Stranger Things: Season 4
Six months after the battle of Starcourt, and we find our heroes trying to cope with their loss and their new lives in high school, while a new threat is making itself known.
Spoiler Level: Mild
Full disclosure, I have only watched the first episode of season four, and I have not seen Stranger Things seasons two or three, I whole heartedly intended to, but just never found the time to binge watch them. The main emphasis of the first episode seemed to be showing a day in the life of the characters while sprinkling in a bit of supernatural through-out. In 1986, the main group of kids who are now in high school are struggling to find their place in the world. Mike (Finn Wolfhard) and Dustin (Gaten Matarazzo) are part of the “Hellfire Club”, a group that gets together to play Dungeons and Dragons with Eddie (Joseph Quinn) as their Dungeon Master. Lucas (Caleb McLaughlin) who is both part of the “Hellfire Club” and the school’s basketball team has to make a choice to either play in the championship game or the final D&D campaign, and with the prospect of being one of the “cool” kids, he opts for the game. Eleven (Millie Bobby Brown) and Will (Noah Schnapp) have moved to California with Joyce (Winona Ryder). Eleven is being bullied by the popular girl at school and is trying to cope with the loss of her powers. While doing an unexpected drug deal with cheerleader and all around good girl, Chrissy (Grace Van Dien), Eddie witnesses something gruesome and unexplainable wrapping up the first episode of the fourth season.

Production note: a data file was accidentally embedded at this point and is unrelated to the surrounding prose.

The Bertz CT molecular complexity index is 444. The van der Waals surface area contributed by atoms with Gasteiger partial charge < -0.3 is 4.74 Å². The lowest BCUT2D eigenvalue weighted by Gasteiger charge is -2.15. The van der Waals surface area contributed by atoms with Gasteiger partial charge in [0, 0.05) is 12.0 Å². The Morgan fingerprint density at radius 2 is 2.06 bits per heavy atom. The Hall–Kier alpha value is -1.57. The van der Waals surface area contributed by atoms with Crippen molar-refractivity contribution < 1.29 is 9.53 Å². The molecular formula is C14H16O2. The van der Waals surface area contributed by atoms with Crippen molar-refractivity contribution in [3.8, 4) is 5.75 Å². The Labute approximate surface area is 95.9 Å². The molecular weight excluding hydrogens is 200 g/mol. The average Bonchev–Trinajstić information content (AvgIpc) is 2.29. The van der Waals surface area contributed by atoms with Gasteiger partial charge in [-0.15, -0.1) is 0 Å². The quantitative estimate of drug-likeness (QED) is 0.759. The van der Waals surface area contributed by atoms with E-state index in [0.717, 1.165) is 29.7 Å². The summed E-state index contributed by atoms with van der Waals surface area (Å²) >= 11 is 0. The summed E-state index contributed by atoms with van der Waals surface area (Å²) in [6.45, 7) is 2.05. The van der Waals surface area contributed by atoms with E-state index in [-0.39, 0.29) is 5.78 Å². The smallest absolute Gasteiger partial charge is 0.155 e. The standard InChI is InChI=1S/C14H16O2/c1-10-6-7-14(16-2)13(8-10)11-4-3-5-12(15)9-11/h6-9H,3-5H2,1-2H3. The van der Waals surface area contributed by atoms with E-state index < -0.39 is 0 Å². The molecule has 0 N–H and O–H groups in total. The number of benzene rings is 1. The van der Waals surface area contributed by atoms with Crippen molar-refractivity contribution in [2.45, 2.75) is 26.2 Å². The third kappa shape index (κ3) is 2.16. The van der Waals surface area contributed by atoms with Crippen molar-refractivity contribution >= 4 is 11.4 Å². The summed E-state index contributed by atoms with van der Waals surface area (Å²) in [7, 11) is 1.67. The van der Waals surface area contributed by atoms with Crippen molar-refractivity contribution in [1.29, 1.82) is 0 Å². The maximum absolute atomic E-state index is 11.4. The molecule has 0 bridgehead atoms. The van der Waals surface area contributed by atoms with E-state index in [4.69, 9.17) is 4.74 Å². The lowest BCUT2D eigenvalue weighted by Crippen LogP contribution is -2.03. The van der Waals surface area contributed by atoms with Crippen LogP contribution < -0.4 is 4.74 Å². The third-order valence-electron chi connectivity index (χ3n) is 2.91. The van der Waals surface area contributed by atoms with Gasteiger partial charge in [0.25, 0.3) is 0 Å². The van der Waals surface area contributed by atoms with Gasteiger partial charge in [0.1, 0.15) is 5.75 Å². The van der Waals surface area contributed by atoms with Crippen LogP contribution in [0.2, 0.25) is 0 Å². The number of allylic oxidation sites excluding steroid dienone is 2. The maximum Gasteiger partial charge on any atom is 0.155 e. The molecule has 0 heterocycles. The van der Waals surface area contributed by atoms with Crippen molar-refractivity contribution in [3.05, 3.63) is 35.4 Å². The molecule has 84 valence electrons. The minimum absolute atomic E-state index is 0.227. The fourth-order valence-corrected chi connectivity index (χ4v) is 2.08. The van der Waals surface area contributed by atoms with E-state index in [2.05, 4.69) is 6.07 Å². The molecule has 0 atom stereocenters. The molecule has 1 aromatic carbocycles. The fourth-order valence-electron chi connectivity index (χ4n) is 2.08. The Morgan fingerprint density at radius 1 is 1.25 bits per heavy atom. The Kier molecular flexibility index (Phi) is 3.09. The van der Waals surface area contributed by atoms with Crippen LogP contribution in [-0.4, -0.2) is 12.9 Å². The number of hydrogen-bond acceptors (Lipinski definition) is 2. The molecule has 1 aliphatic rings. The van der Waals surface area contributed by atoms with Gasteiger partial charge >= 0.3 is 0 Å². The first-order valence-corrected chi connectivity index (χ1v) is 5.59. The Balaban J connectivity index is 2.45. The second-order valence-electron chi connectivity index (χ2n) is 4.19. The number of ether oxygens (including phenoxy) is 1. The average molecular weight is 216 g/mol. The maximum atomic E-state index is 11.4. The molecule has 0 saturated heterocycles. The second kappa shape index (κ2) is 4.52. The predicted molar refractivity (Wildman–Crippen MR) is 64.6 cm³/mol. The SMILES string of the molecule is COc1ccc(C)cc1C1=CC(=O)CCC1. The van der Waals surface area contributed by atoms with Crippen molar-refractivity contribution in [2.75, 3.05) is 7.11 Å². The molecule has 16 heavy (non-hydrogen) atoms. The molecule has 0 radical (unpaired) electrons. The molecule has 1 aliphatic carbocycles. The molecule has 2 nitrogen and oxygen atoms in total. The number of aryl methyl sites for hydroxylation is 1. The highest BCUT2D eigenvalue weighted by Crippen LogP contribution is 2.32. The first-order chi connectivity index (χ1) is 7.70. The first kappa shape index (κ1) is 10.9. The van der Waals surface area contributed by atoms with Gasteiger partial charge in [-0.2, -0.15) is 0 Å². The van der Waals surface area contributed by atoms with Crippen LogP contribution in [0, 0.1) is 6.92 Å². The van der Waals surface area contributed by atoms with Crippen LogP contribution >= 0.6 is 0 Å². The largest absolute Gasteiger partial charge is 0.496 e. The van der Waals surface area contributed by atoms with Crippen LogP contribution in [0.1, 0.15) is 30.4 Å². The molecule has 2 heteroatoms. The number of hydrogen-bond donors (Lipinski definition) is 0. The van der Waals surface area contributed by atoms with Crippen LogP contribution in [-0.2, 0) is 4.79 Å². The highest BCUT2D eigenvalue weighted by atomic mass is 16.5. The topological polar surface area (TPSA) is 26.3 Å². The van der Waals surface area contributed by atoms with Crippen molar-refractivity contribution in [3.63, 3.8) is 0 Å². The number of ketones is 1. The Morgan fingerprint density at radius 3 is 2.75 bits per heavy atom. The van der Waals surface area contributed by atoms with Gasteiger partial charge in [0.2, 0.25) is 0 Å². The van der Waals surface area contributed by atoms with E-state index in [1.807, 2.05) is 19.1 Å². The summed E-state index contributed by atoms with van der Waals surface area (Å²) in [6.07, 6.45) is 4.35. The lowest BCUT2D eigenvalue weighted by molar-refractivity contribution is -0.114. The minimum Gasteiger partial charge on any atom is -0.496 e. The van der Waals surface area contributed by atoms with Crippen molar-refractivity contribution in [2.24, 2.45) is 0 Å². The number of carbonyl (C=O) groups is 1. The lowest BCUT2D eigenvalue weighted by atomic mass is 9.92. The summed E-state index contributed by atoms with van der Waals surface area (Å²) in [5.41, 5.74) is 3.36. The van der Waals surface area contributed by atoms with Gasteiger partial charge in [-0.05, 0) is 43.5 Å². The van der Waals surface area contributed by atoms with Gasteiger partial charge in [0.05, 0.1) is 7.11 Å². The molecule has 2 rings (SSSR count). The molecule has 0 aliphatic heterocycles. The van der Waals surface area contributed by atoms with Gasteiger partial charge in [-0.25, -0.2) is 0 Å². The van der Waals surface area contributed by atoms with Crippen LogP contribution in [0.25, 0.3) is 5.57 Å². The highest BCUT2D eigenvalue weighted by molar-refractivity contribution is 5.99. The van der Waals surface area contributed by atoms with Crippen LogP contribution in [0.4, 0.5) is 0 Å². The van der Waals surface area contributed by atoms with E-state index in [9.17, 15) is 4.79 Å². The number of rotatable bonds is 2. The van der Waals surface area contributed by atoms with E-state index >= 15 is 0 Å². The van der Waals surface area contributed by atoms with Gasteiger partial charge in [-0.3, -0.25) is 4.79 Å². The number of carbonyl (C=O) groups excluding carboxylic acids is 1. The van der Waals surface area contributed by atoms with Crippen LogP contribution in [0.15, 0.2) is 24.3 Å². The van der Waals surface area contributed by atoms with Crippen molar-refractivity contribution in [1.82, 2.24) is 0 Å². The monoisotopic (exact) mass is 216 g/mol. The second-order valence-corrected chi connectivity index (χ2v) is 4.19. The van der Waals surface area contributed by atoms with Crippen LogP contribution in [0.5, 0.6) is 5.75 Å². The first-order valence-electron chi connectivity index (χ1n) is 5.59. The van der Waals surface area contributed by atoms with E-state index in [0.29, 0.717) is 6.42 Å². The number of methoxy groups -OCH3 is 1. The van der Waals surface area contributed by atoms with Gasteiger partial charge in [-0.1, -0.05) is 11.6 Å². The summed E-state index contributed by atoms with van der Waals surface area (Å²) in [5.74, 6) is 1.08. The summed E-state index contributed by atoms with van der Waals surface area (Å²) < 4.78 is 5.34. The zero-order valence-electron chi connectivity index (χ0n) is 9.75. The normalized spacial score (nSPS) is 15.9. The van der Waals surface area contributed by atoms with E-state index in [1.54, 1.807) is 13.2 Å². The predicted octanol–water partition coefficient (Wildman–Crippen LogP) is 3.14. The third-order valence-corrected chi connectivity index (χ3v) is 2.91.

There are so many aspects of this show that bring up a certain amount of nostalgia. I was basically the same age as the main cast characters during the same time, the mid 1980s. I played a bit of D&D and I understand what it was like to be the nerdy outcast and bullied by the “popular” cliques. Maybe that is why I find the cast so relatable, as I can see a bit of myself in them. In addition, the plot is intriguing and horrifying, the story flows well and the episodes have a good pace and rhythm. Although this first episode had a bit less supernatural elements than I was expecting and instead focused on catching the audience up on where the characters are all at. The production value is high with any special effects seamlessly interwoven into the story so nothing felt out of place or fake. The music was well chosen and was a mix of both existing music from the era and newly composed music for the episode. The acting was all very good with the returning characters advancing their character stories and the new characters quickly establishing who they are. I liked Joseph Quinn’s eccentric portrayal of Eddie Munson, but feel it might have been a bit over the top and theatrical, lacking a bit of subtlety.
The first episode certainly leaves you wanting more and keeping with Netflix’s normal release style, seven of the seasons’ episodes dropped all at once, so for those that have the time, you can binge watch the majority of the season. The final two episodes will be released on July 1, 2022.
Netflix issued the following warning card: "We filmed this season of Stranger Things a year ago. But given the recent tragic shooting at a school in Texas, viewers may find the opening scene of episode 1 distressing. We are deeply saddened by this unspeakable violence, and our hearts go out to every family mourning a loved one.”
Stranger Things: Fast Times at Hawkins High
- Writing - 9/109/10
- Storyline - 9/109/10
- Acting - 10/1010/10
- Music - 10/1010/10
- Production - 9/109/10
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